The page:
The only reason people (including legislators) are talking about net neutrality is because telcos/cables want to change how the Internet works. They want to charge extra for bringing you rich multimedia content, like movies. They are after more money, which is fine. But their desire to squeeze more revenues out of their ownership of broadband networks will have a serious impact on how the Internet works.

And it will create a whole lot of ghost towns on the Internet. Maybe even this blog.

Thursday, May 18, 2006

Hillary Clinton Backs Net Neutrality

Net neutrality is about to get another high profile backer -- Senator Hillary Clinton. According to The Raw Story, Senator Clinton will issue a press release announcing her intention to co-sponsor a net neutrality bill in Congress. It's something to sing about. But . . . net neutrality is not a Republican vs. Democrat issue. It is more important than political partisanship, which is why it is encouraging that the latest effort on Capitol Hill is a bi-partisan bill.

Net neutrality touches every person who uses the Internet, whether they know it or not.

Surf the Internet, search for things, buy music, read news and post blogs. We never notice that net neutrality defines the Internet as we know it. It's true. You type a website address -- ANY website address -- and it loads as fast as your Internet connection can load it. That website you want does not load slower than others simply because its owner did not pay the telco/cable company an extra fee for fast delivery. All websites are treated equally. Google's search, the BBC's news,, even my blog -- all load equally fast. That's net neutrality.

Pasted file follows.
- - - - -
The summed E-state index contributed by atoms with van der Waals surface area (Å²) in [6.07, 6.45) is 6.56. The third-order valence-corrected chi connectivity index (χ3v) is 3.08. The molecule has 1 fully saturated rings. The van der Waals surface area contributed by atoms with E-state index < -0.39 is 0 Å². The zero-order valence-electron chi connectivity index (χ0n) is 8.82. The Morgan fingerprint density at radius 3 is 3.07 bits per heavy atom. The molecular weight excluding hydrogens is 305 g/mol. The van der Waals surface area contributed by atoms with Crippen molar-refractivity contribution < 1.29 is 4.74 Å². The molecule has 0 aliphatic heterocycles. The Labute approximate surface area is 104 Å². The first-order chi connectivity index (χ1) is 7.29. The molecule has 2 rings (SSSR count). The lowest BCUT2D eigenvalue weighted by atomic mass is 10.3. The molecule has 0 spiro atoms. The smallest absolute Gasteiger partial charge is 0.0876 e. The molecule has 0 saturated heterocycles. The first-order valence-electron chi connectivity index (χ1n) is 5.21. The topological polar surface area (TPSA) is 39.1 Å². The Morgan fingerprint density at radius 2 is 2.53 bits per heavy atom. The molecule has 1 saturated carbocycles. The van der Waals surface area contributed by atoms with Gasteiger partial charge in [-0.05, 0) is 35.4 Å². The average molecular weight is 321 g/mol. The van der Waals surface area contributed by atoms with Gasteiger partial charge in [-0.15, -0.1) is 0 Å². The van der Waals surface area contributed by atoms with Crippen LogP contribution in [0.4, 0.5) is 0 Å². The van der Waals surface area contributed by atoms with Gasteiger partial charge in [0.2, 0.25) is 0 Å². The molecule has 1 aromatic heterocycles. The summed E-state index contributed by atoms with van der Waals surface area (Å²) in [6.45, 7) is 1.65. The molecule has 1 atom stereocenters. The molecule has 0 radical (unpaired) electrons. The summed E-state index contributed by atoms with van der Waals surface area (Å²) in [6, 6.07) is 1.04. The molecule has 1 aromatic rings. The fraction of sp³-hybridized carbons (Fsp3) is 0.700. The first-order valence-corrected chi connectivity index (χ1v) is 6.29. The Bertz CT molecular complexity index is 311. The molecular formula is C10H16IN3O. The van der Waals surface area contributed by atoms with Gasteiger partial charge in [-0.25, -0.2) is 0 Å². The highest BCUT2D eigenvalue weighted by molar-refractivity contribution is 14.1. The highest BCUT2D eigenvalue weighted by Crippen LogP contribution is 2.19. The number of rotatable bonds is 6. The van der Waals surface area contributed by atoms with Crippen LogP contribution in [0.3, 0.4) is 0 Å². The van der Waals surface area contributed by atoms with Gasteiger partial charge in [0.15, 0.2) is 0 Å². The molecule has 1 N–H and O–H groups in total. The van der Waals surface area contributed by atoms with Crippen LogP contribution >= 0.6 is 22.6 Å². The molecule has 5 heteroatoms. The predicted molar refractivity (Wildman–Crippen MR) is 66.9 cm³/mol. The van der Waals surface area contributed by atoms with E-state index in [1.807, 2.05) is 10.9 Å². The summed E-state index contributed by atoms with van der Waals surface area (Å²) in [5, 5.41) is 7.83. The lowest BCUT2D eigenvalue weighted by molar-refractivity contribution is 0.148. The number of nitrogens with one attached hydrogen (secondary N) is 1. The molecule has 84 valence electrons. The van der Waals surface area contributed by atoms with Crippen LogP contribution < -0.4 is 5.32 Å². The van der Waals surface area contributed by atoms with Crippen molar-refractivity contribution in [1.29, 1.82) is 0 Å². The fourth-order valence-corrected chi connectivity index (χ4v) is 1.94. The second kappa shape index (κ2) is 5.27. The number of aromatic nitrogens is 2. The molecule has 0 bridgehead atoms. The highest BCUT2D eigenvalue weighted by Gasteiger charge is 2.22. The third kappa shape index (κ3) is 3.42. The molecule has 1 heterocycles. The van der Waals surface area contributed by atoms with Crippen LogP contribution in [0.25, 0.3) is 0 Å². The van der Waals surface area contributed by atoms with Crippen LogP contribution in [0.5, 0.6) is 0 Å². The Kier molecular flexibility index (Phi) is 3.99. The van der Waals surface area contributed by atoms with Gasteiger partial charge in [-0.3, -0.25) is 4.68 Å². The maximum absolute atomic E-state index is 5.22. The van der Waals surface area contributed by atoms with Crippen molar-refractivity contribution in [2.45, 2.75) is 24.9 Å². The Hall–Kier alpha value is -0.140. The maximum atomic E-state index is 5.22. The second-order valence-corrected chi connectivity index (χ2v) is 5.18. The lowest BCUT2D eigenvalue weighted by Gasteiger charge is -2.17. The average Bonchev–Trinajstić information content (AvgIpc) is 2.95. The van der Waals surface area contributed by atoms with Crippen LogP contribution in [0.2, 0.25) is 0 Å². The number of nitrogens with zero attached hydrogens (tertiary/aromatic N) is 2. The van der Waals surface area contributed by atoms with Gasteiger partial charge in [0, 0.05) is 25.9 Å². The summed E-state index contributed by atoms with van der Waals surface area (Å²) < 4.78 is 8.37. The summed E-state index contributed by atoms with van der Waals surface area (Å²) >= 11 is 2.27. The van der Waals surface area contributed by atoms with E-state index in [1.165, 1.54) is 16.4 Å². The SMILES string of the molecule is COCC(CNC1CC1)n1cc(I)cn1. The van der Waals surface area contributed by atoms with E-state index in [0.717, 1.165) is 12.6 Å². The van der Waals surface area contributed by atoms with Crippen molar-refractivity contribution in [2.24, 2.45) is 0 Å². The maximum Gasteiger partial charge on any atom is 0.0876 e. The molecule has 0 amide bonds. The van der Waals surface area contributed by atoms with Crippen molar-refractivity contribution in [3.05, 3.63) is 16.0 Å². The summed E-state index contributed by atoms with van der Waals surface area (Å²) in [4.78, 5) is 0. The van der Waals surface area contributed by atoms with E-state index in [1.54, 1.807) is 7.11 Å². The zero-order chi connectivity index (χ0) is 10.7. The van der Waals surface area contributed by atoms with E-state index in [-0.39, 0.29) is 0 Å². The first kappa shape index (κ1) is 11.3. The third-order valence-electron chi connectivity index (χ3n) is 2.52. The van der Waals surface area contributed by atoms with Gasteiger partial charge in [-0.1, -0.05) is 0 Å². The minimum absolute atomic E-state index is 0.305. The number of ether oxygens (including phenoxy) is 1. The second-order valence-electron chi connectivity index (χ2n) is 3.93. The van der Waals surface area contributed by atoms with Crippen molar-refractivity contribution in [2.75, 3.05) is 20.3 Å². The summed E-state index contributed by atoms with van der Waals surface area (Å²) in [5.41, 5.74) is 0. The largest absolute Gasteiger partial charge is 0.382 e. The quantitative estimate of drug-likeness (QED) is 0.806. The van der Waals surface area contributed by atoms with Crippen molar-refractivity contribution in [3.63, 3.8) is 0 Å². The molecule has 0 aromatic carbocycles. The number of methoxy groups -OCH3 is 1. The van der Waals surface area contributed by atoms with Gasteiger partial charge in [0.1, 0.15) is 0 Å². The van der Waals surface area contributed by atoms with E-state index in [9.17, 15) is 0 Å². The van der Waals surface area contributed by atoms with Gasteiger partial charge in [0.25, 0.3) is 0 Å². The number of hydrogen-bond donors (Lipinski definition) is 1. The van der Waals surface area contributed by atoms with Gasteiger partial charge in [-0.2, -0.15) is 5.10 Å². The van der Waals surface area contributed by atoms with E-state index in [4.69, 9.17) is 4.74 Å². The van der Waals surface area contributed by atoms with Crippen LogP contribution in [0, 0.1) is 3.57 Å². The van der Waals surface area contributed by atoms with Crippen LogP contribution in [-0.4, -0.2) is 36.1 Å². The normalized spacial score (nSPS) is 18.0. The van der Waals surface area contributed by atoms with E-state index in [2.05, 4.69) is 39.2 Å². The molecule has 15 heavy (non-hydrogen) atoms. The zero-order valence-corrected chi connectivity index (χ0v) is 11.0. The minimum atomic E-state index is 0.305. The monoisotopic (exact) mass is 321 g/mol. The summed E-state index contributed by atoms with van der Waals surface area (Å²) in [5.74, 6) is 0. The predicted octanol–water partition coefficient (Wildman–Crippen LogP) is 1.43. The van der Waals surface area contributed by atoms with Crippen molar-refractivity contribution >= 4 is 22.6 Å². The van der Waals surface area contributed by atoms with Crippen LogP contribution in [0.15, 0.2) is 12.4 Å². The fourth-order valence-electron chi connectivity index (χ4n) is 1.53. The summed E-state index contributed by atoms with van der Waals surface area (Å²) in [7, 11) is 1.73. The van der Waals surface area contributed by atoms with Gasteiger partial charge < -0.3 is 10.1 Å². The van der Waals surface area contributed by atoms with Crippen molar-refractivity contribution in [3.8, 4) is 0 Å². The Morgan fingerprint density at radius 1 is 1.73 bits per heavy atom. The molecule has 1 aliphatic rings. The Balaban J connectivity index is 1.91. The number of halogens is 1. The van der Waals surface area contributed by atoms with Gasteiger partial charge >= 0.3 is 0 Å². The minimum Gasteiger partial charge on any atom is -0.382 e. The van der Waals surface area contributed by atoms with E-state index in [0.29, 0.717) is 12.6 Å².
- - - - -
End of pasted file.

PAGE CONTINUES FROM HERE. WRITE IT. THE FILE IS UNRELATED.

One key issue, implied but not explained in Senator Clinton's statement, is that net neutrality is perfectly consistent with the growth of broadband. Telco/cable arguments to the contrary are specious. Net neutrality has been the status quo since the Internet began. It has not obstructed or slowed broadband in any way. Yes, we have a broadband problem in the U.S. -- penetration should be higher and prices lower. But the problem is not net neutrality. The problem is that broadband is basically controlled by an oligopoly in the U.S. Look at South Korea. Highest broadband access in the world, and net neutrality has created no obstacles. Rather, broadband is treated like vital public infrastructure.

This is how the U.S. (and other countries) should see it. Broadband networks are the infrastructure of innovation for the 21st Century. We cannot afford to allow a handful of companies divide content, websites and service providers into classes based on the prices they pay these network owners.

Nobody knows where the next transformative innovation will come from. Not me. Not you. And certainly not Verizon or AT&T. And so, we should do everything possible to maintain the Internet's open, non-discriminatory architecture. This will allow innovative content and web services to launch, grow and find customers, whether it comes from Google, Microsoft, AOL or two students in their dorm room (who might not be able to afford the premium fees that telco/cable commpanies plan to charge for delivery of content in the "fast lane").

Rock stars (from music or politics) backing net neutrality helps raise its profile. But more people need to join the debate and understand the stakes involved for all Internet users. We already got Moby, which leads to the obvious question . . .

Where's Bono?